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UNC Football: Devon Ramsay Wins Appeal, Signaling Good End to NCAA Investigation

Cliff PotterCorrespondent IFebruary 18, 2011

Ramsay flying over goal line in game this season before his suspension.
Ramsay flying over goal line in game this season before his suspension.Kevin C. Cox/Getty Images

Devon Ramsay had the backing of his mother—and that was probably all it took.

However, UNC and Robert Orr, a former North Carolina Supreme Court justice, also played a part in what appears to be one of the few successful interventions in NCAA history.

With Ramsay suspended from the team for eight games and UNC potentially denied the results of those games due to his presence, the NCAA was convinced that the emails they had showed nothing more than normal academic counseling rather than academic cheating.

UNC football may not face much of a penalty for the academic counseling phase if this shows the type of evidence they are relying on.

It will be recollected that the Tweeting group of athletes who traveled and partied with the best of college athletics were punished only after they revealed the few thousand dollars' worth of presents and possible travel benefits they had received from one or more agents seeking clients after most of their senior years.

Some were permanently barred from college football. Among those are at least two first-round draft choices, and possibly as many as four. That's a heck of a hit for any college football team.

A new investigation was started as a result of the first one into impermissible gifts to UNC athletes from agents. The principal focus of this investigation was help given by UNC tutor Jennifer Wiley to UNC football and other athletes that showed she may have written papers for them.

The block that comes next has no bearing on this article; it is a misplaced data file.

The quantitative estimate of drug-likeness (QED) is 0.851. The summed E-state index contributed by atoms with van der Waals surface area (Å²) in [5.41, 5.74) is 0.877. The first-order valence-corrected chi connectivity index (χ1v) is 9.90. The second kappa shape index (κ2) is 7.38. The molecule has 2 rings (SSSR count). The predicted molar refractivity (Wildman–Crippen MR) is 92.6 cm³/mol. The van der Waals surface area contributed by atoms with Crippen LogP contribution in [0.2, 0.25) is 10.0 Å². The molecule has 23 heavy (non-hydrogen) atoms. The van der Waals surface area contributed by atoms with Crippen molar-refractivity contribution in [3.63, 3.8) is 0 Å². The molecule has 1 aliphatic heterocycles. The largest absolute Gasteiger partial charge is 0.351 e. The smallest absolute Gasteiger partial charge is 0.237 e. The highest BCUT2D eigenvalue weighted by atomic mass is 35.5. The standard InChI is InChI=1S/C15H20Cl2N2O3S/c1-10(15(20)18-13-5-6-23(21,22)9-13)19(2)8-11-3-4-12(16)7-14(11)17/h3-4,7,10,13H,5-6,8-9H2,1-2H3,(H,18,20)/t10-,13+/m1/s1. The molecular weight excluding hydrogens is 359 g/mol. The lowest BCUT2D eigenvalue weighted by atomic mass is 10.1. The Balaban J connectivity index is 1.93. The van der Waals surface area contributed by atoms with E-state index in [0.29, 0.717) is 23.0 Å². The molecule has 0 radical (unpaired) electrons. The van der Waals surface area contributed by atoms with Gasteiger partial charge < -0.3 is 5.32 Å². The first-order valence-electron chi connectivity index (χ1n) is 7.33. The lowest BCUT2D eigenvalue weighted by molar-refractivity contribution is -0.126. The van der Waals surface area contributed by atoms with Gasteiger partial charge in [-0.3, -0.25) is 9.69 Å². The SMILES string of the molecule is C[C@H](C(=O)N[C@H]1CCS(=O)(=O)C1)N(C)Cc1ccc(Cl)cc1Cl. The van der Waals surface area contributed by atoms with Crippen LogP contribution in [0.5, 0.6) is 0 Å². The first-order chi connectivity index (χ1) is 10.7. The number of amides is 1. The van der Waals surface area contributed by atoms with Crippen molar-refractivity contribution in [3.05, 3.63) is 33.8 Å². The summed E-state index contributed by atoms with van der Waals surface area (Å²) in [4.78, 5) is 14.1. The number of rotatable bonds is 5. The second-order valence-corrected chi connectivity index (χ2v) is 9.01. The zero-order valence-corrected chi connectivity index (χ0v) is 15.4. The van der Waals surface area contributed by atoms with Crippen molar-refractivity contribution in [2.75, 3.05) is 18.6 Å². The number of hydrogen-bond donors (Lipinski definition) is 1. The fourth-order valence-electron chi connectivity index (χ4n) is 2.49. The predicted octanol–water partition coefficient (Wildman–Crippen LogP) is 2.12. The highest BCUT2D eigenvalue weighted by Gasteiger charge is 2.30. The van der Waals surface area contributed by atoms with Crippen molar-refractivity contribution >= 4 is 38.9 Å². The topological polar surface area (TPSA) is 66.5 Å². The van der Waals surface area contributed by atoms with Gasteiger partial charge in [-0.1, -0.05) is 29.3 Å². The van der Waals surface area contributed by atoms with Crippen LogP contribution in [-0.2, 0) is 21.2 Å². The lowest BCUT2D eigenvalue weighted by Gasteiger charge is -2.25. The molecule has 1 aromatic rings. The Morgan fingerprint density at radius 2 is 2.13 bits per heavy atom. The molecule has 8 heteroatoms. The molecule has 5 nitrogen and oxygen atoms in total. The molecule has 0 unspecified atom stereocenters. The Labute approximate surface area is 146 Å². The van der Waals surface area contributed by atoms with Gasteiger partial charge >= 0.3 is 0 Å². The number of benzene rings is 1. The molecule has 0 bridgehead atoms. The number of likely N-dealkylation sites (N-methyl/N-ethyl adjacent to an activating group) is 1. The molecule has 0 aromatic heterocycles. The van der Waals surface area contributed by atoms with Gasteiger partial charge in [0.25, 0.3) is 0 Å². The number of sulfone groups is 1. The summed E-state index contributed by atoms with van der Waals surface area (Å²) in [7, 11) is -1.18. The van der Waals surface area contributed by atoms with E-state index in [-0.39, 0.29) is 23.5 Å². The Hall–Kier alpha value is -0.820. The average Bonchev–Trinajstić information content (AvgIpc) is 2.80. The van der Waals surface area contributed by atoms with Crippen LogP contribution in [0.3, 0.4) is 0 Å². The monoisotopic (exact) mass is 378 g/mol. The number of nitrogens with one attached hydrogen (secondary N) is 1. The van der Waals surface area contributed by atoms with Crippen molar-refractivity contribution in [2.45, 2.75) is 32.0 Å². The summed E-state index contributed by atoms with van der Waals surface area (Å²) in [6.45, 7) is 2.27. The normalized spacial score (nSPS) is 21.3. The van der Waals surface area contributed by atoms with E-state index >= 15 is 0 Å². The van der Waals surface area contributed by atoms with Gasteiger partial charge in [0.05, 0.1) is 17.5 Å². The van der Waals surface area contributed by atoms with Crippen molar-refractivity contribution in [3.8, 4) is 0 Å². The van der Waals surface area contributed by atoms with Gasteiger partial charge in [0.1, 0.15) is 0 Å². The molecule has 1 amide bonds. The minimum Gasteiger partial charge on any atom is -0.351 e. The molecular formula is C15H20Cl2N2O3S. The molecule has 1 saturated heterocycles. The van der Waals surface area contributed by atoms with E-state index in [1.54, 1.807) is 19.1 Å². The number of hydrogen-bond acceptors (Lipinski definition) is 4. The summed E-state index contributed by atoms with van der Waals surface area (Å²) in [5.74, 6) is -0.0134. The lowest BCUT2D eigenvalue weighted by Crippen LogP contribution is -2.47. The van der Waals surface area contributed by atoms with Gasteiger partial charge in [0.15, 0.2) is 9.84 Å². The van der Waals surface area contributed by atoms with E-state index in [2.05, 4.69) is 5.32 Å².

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This is clearly academic cheating, providing grounds for expulsion by UNC and its student council and allowing the NCAA to declare athletes permanently ineligible to play for UNC. Ramsay was declared ineligible because of evidence of being helped by Wiley.

It turns out that the assistance received from Wiley was perfectly acceptable. Ramsay asked for her advice concerning a paper, something all students do with tutors. She did not write the paper. Her advice was found on further review not to have constituted a violation at all.

Of course, Ramsay, a very good student, was forced to suffer the ignominy of being tagged a cheater and facing expulsion and permanent ineligibility. These accusations were and will remain bad for him as a person and as a mark against him for a long time.

Yet one has to believe that UNC's competitors, especially Rutgers and Ohio State, which garnered a few New Jersey players who were considering UNC, used the investigation as an excuse. Furthermore, had they been able to consider the situation further, they may have decided differently, although that is probably very unlikely.

The cloud of investigation continues. Where this will end is anyone's guess. Yet after this good news, it is hard to accept that the academic issues will trump the agent issues. In addition, while failure to monitor is a distinct potential finding, the sense around here is that UNC will not face crippling penalties. After all, this is a first offense, and UNC has cooperated fully.

Finally, if a coach like Bruce Pearl can tell Tennessee recruits to lie about clear NCAA violations and merely be fined, how can this kind of player activity, which was and is clearly against UNC policy and enforcement, be grounds for any severe penalty?

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